Australia’s Old and New Potential Spaceports


The Australian Government recently announced $65 million will be invested into launching homegrown rockets, Spacecraft, and Astronauts into Space, and further developing three new or existing Spaceports and Launch Facility sites from Australia.

Australia has several Spaceport options, giving it, and its international customers Space access.

▼ Map tracking Australia’s developing Spaceport options.

In 2020, the Royal Australian Air Force announced its first Space payload launch from Australia. A DART rocket carrying a Defence payload was launched from the Koonibba Rocket Range in South Australia, marking the first commercial rocket launch to the edge of Space from Australia.

► The DART rocket is 3.4 metres long and weighs 34 kilograms.

In 2021, rocket launches in South Australia were approved. Access to Polar Low Earth Orbit is achievable from South Australia’s Eyre Peninsula, and historical Woomera ranges for small payload launching technology.

► 12 degrees South of the Equator (Advantage of Earth’s rotation = Extra velocity). Improves payload to fuel ratios providing significant cost savings.

  • Approvals finalised for construction of two Rocket Launch Facilities.
    Aim is to develop a Space Launch Facility offering rocket launches for both Australian and International customers.
    Providing infrastructure and logistics support for Orbital and Suborbital launches of satellites and Space payloads.


▲ The 25 meters 3 Stages BLOCK 1 (2022) Eris Orbital Launch Vehicle. First commercial launch expected in 2022. A three-stage rocket. Its diameter is 1.2 to 2 metres in different sections. Its Payload Fairing: 1.2 or 1.5 meters in diameter. Can deliver up to 305 kilograms to Low Earth Orbit; up to 215 kilograms to Sun Synchronous Orbit; or, 305 kilograms into Equatorial Orbits; at around 500 kilometres distance from Earth (Gilmour Space).

▲ Eris launching from the proposed Bowen Orbital Spaceport in North Queensland, Australia (Gilmour Space).

▲ Gilmour Space Technologies Test Rocket Mobile Launcher (Gilmour Space).


Queensland State Government, in Australia, has recently given its go-ahead for a small rocket launch site at Abbot Point.


Horizontal Launch Services seek to access all trajectories utilizing the flexibility of the fast-developing commercial use of the technology from suitable airfield locations. Space-Launch geographic spread makes it possible to outrun bad weather, or technical delays, as these can be mitigated by moving to alternate sites. Australia’s international airports, which are expected to operate in conjunction with Spaceports, could host Horizontal Launch Services.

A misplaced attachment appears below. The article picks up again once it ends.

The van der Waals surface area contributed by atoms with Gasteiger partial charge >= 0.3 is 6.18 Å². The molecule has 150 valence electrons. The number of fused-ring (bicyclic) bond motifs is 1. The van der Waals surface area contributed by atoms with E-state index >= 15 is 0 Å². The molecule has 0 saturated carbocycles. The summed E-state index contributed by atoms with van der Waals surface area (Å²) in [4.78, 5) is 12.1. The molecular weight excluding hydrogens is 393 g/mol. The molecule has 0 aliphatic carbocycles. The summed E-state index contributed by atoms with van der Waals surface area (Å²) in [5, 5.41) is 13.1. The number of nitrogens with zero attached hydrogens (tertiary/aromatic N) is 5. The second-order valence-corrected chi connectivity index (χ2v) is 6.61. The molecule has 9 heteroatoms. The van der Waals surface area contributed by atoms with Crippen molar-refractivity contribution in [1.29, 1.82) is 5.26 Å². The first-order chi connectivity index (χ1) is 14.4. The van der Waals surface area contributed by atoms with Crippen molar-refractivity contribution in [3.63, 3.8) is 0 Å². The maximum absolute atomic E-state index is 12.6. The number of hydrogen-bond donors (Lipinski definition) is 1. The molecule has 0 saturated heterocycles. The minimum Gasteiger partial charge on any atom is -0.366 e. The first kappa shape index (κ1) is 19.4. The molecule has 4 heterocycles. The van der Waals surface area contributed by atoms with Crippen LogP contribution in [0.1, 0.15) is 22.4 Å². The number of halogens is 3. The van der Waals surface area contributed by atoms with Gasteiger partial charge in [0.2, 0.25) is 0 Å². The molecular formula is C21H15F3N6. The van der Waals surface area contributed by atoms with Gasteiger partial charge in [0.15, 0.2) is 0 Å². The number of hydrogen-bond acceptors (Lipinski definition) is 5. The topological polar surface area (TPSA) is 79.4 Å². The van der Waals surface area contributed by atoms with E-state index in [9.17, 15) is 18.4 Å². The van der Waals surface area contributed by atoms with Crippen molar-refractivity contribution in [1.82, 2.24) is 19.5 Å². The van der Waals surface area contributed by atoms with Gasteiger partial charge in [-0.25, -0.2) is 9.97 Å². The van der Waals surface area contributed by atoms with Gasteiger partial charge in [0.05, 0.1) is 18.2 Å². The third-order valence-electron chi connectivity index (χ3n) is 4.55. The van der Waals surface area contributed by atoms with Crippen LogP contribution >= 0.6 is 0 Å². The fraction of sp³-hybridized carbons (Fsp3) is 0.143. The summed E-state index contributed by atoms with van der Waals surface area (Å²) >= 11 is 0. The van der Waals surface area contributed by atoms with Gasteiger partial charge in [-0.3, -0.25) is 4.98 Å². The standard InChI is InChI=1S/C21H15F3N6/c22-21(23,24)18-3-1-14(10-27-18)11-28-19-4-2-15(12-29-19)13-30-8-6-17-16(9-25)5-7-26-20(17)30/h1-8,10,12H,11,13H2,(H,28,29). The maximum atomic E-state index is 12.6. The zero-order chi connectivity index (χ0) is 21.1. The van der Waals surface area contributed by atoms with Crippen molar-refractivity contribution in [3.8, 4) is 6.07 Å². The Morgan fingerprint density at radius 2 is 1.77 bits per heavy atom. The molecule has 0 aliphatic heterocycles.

Rocket Launching Aircraft can be performed from any airfield with long enough runways and service infrastructure. The flexibility of this kind of offering can, in theory, be flown from anywhere. Potentially, several airports could be configured to operate a Rocket Launching Aircraft, which could rotate around the country for various reasons, such as meeting certain launch windows, client location, or looking to reach certain Orbital Positions.

► Virgin Orbit’s ‘Cosmic Girl’, is a former modified commercial 747, that can carry a small rocket, with a payload of up to 500 kilograms into Low Earth Orbit. Can take off anywhere on the planet as long as there is an airfield that can accommodate a 747.

One possible outcome for Australian Airports is the services and support options for overseas seasonal operators, such as running Space tourism events, for an operator like Virgin Galactic. This could also include Space Ballooning Tourism.

Services and support for Spaceplane operations at a major commercial airport with suitable length runways, following the UK model could be a possibility. Many commercial airline runways have the appropriate length to accommodate a Spaceplane landing. For instance, Darwin International Airport’s runway is 3,354 meters long, and Dream Chaser requires 2,400 meters of runway for landing.


Sea-Based Vertical Launch technologies is another type of commercially flexible option. It is foreseeable that a company like Black Arrow Space Technologies (UK), could operate from a location like Port Hedland, here in Australia. Spaceport Requirements would include seeking continental shelf waters; as deep water has longer sea swell, meaning greater requirement on stabilization, and/or flight guidance. Accessing waters that have low, or sparce levels of Human activity, is a major requirement, as is access to Equatorial launches; as well as, being able to service Polar, and Sun Synchronous Orbit customers.

Like other Spaceports, a Sea-Based option would look for requirements, which can be found at Port Hedland, such as its natural deep anchorage harbour, access to road, rail and air freight services.


▲ Rendered design of the Whalers Way Orbital Launch Complex (Southern Launch).

Spaceport Launch Facilities can include:


The Continental mass and position of Australia, present an opportunity to look at a geographically spread system, remarkably similar to the Chinese mainland’s three inland positioned Spaceports or the UK’s potential for several Northern vertical Space-Launch positions.


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